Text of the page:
A good friend of mine, a talented and accomplished photographer, has decided he’d like to try his hand at writing. He just wrote a piece profiling a farmer, which he is submitting to a magazine along with a series of photos of the man at work. Knowing I’ve done a fair amount of freelance magazine writing, he asked if I’d share some pointers for getting more gigs.
Now, there are many writers who are much further along than I am. I’ve never made a full-time living as a writer (it is rumored some writers have), and I’ve yet to write a book, much less publish one and sell a respectable number of copies. Then again, everyone starts somewhere, and unless you’re already a celebrity or have an organization behind you, there’s probably no way to get around the basics.
So, what advice did I give my friend? I mentioned these five things, each of which has been indispensable in my experience:
- Write a lot. Whether it’s in a private journal, or a blog, a napkin, or whatever, you need to write consistently. This is how you improve as a writer, and it’s how writing starts to come more naturally – which you’ll be thankful for when you’re on a deadline. If you practice diligently, you’ll get better. Personally, I kept a journal for years before I started blogging, and I blogged for years before I started seeking out magazine assignments. It’s wise to start small and work your way up; in other words, begin cultivating your craft privately or for a smaller audience before you seek out a wider readership. This is better for everyone, including you.
- Read a lot. This, coupled with writing consistently, is how you develop and hone your own writing voice. Read books that have stood the test of time. Read books that have won awards. Read books that are on the bestseller list. Read books that interest you. Read books by people you know. Read books by people who are unlike you – representing a different era, or ethnicity, or gender, or religion, or viewpoint. Read books that will help you better understand what you believe. Read books that will sharpen you. Read books that will make you laugh or cry or will otherwise stir your heart. Whatever combination you choose, do what you can to read widely and well.
- Find a niche. As you work to become a better writer, you’ll also want to figure out what topics or themes you’ll focus on. This can shift over time as your interests and experiences change, but this will (at least potentially) position you as an authority, which will come in handy when an editor is looking for someone to write on a particular topic. For example, much of my writing over the past couple of years has focused on faith and justice issues, especially in Central America. These are personal interests of mine, and I’ve received writing assignments as a result of limiting my focus to these kinds of stories.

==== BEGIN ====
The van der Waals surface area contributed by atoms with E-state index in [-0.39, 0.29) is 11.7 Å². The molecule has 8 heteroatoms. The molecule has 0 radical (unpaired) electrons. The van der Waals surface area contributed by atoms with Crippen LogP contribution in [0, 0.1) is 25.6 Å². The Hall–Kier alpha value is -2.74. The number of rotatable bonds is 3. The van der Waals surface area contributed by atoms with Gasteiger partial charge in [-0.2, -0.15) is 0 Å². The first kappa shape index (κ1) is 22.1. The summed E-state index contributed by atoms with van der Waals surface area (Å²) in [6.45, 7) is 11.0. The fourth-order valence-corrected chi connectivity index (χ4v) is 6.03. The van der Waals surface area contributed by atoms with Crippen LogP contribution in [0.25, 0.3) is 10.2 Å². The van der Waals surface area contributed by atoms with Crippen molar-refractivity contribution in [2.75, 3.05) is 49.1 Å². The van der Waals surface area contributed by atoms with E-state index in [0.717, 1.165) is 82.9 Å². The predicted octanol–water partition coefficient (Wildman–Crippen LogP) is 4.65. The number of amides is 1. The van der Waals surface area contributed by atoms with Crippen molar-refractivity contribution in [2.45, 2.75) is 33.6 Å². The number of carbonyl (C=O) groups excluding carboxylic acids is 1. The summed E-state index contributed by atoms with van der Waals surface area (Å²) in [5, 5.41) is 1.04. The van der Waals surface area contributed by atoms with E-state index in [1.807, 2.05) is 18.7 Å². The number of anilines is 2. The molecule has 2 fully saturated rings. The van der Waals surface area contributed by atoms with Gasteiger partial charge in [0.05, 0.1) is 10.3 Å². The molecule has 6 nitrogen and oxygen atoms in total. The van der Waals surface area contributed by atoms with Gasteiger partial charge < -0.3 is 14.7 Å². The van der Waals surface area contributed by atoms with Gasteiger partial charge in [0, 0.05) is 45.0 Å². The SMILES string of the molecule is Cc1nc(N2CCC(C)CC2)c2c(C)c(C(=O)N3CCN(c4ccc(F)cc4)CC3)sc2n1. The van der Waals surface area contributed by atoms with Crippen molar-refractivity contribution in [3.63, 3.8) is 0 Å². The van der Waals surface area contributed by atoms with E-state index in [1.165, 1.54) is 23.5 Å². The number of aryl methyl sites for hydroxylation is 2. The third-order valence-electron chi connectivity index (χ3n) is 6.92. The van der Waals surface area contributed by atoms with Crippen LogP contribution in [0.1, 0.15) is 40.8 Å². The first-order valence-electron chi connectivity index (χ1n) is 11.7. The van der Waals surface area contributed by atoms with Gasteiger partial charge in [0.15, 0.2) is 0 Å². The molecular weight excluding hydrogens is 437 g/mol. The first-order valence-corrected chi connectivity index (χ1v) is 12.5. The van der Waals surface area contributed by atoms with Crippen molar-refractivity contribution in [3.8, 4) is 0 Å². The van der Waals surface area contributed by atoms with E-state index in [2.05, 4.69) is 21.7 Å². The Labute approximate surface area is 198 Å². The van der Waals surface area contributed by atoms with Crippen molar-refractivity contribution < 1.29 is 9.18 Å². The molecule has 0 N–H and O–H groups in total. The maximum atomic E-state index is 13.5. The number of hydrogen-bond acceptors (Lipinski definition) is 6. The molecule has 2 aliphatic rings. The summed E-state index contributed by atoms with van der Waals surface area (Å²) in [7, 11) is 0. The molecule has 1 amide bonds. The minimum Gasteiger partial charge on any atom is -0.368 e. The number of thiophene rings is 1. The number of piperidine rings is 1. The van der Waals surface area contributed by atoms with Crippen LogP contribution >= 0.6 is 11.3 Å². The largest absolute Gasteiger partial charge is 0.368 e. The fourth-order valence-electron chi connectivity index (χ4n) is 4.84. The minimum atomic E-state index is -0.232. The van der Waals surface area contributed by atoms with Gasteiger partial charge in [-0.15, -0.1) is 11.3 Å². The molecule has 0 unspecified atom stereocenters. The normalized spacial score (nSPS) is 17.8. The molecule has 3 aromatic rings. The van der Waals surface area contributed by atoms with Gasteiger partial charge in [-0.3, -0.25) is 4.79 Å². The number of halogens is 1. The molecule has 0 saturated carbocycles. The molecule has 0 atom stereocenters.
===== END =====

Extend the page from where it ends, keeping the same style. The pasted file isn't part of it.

- Pitch your ideas. Having a specific, compelling story idea and knowing you can write it within a limited timeframe will get you a long way. Be aware that you may need to shop the idea around a bit to find a good fit. If you’ve already connected with an editor, and you think your story would be a good fit for their magazine, start there. If you have friends or colleagues who can vouch for your work, who also happen to have any connections, that’s the next best place to begin.
- Negotiate later (if at all). When I was starting out as a writer, I decided I wouldn’t negotiate payment at all. I ended up getting paid for some projects, while doing others for free. If I needed to rely on freelance writing for my full salary, it might have been different (then again, becoming a fulltime freelance writer isn’t something I’d advise, especially for someone just starting out). In my case, the important thing was simply getting writing experience and developing a portfolio, not making a lot of money. Plus, I believed the stories I was writing were important and deserved to be told. It wouldn’t have accomplished anything to let a negotiation about payment stand in the way of getting published, at least initially. As you gain more experience, you’ll be in a better position to negotiate payment, though you probably won’t find a bottomless pit of money, either (Google the words “publishing industry problems” if you have questions on that). The important thing to remember is that being able to demonstrate both writing ability and subject matter expertise will help you land other freelance assignments, and who knows, it may even impress a future employer enough to hire you for an actual job.
Fellow writers, what advice would you add?